By Whistler’s undisputed assumption of authority to act as Bayne’s agent in respect to the very property involved in this suit, he incurred the responsibilities of an agent, and must be so regarded.

*23“Where an unequivocal act of agency by a party is shown, whether it is by actual employment of the parties or as a volunteer can make no difference as to his responsibilities growing out of that relation.” Dennis v. McClagg, 32 Ill. 429; 31 Cyc. 1244b.

The part taken by Whistler in the principal transaction presented by the evidence raises a presumption of wrong, and brings his acts within one species of constructive fraud, and throws on him the burden of proving his innocence and the absence of fault. Pomeroy’s Eq. Jur. § 922.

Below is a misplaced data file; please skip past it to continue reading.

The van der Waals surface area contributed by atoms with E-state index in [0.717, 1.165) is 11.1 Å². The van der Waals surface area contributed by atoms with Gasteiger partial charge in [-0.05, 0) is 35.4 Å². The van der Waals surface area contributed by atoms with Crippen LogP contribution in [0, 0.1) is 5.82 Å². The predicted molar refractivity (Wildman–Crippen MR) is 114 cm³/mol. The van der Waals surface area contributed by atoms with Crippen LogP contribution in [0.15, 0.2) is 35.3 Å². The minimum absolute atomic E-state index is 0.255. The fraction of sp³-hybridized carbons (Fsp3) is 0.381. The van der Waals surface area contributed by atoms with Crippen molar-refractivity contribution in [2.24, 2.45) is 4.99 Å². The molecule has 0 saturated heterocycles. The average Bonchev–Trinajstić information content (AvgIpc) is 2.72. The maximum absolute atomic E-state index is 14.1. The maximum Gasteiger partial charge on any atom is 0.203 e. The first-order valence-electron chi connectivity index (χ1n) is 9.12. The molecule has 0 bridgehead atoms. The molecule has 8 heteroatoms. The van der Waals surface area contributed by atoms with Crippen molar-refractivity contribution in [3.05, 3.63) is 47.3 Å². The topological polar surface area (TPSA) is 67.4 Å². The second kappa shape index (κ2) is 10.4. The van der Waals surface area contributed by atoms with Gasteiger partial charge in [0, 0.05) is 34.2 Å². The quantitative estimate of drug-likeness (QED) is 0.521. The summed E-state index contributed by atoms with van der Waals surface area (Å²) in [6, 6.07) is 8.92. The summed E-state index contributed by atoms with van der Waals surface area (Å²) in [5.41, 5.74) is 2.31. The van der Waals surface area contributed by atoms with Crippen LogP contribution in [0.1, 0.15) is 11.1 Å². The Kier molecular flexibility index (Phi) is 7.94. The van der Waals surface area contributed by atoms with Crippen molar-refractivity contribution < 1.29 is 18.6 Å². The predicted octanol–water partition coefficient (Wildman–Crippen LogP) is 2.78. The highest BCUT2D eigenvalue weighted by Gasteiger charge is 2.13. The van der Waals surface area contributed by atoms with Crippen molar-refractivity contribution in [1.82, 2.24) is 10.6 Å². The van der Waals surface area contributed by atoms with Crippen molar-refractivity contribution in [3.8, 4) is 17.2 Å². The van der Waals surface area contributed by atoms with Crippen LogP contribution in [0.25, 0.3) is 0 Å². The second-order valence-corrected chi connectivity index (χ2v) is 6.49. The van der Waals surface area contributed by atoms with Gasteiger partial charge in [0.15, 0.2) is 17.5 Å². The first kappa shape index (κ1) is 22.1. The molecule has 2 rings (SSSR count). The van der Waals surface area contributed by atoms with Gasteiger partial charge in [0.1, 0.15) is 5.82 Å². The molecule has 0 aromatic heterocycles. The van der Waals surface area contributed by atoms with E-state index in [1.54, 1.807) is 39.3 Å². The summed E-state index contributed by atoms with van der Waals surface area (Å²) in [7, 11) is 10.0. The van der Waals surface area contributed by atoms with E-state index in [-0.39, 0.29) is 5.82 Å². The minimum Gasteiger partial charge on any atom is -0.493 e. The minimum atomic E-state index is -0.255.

The principles governing that species of constructive fraud “extend to all persons who occupy a position of trust and confidence, of influence and dependence, in fact as well as in law.” Pom. Eq. Jur. § 963 and notes; Kyle v. Perdue, 95 Ala. 579, 10 South. 103; King v. Remington, 36 Minn. 15, 29 N. W. 359; Cannon v. Gilmer, 135 Ala. 302, 33 South. 659.

The defendant held a position, not only of trust and confidence, but, on account of his forceful character and his long association with the plaintiff, he stands out in the evidence as having acquired a degree of dominance over the plaintiff. The rights of the parties to be adjudicated, therefore, spring out of both these relations, and, as already indicated, the deed in question should be avoided and canceled, unless the plaintiff has lost his right to the remedy sought by the action because of his ratification of the deed, or by his acquiescence in the rights acquired by means of said deed, or by his laches or delay in adversely asserting his rights to the interest conveyed by the deed.